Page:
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Can ATS crack this uk intelligence agency code.

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posted on Nov, 18 2016 @ 06:16 AM
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Hi everyone,
Juat wanted to post this to see how long it takes my fellow ats brothers and sisters to crack this one..
Set by GCHQ which is a UK government intelligence agency, it is rated 4 out of 6 on the enigma scale meaning it is pretty difficult.

Here’s a note from GCHQ Puzzle Master Daniel:

“It’s definitely a tricky one. We’ve rated it as a four out of six on our Enigma Rotor Scale of Difficulty. So don’t expect to crack it straight away. It will take plenty of brain power. Even better, I’d recommend putting the kettle on and getting a bunch of your friends, family or work colleagues together to bring some collective thought to the problem. Good luck!”


So here is the puzzle..




And a little clue as to how to solve it: The key to unlocking the puzzle is identifying Samuel, Louis and Ludwik. There are links between them.

So ATS lets see how long it takes..


BBC




posted on Nov, 18 2016 @ 06:19 AM
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Just noticed whilst looking over the transcript.. It seems only four letters are used over and over..
A I M and N.



posted on Nov, 18 2016 @ 06:30 AM
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a reply to: Misterlondon

Done it, it says:

"We here at GCHQ are creeps who like to masterbate whilst watching members of the British public go about their days".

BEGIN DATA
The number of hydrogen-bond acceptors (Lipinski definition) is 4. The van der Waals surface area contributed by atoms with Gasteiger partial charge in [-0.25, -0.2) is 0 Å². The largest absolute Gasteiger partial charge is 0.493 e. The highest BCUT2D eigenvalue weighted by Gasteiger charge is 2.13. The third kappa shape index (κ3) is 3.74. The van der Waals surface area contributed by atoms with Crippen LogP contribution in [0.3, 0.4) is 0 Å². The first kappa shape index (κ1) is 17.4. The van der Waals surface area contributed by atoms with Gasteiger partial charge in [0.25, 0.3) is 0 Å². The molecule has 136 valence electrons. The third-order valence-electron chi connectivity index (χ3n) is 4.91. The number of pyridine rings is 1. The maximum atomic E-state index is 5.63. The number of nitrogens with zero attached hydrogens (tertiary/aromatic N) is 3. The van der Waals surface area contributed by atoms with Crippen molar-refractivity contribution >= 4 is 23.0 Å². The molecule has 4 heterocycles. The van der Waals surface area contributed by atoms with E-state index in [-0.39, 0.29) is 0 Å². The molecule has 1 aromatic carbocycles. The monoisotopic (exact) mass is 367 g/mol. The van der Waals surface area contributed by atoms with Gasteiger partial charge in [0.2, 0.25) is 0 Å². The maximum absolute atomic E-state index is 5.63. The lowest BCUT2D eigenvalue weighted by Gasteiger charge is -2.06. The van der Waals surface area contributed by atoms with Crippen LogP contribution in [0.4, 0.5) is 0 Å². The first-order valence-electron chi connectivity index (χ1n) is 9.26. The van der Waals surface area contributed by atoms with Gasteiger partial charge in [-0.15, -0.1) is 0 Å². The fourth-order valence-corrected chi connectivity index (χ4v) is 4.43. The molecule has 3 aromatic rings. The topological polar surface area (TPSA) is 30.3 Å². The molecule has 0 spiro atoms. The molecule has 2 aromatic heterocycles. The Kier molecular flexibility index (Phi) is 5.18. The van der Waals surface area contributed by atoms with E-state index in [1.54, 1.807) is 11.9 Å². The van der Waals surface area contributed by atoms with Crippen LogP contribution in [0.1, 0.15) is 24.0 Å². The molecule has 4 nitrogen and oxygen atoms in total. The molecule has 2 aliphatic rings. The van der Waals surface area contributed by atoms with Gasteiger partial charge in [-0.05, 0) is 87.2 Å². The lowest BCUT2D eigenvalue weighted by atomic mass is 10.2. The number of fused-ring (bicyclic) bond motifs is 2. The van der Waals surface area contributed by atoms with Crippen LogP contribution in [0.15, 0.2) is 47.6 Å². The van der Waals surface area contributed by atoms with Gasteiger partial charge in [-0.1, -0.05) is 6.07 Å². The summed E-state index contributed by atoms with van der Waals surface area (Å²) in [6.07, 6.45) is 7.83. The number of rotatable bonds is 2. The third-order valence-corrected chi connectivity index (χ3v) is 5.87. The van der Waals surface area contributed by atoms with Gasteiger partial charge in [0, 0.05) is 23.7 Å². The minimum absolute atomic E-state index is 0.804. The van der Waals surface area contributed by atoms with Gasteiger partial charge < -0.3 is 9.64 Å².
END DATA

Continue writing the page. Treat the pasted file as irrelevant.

posted on Nov, 18 2016 @ 06:52 AM
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a reply to: Misterlondon

Samuel Taylor Coleridge wrote Rime of the Ancient Mariner whilst on an opium bender.
Louis Pasteur was good at chemistry.
Ludwig van Beethoven loved to indulge in pharmaceuticals.



posted on Nov, 18 2016 @ 07:11 AM
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originally posted by: Sublimecraft
a reply to: Misterlondon

Samuel Taylor Coleridge wrote Rime of the Ancient Mariner whilst on an opium bender.
Louis Pasteur was good at chemistry.
Ludwig van Beethoven loved to indulge in pharmaceuticals.






Is this the answer..? If so how did you come to this conclusion?
Or was it just googling the names..?



posted on Nov, 18 2016 @ 08:37 AM
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The conditional statement in logic math is probably the key " if not P then Q" type of thing. Please dont make me elaborate cause its going to take me forever to do some 'splainin

the statement is a compound statement which can be expressed by math using logical connectives, these create an algorythm in the form of truth tables offering comparitive negations (if so desired) but it also illustrates through the table a sequence. I think that using this method will best illustrate a means of solving the puzzle...

I am working on it right now.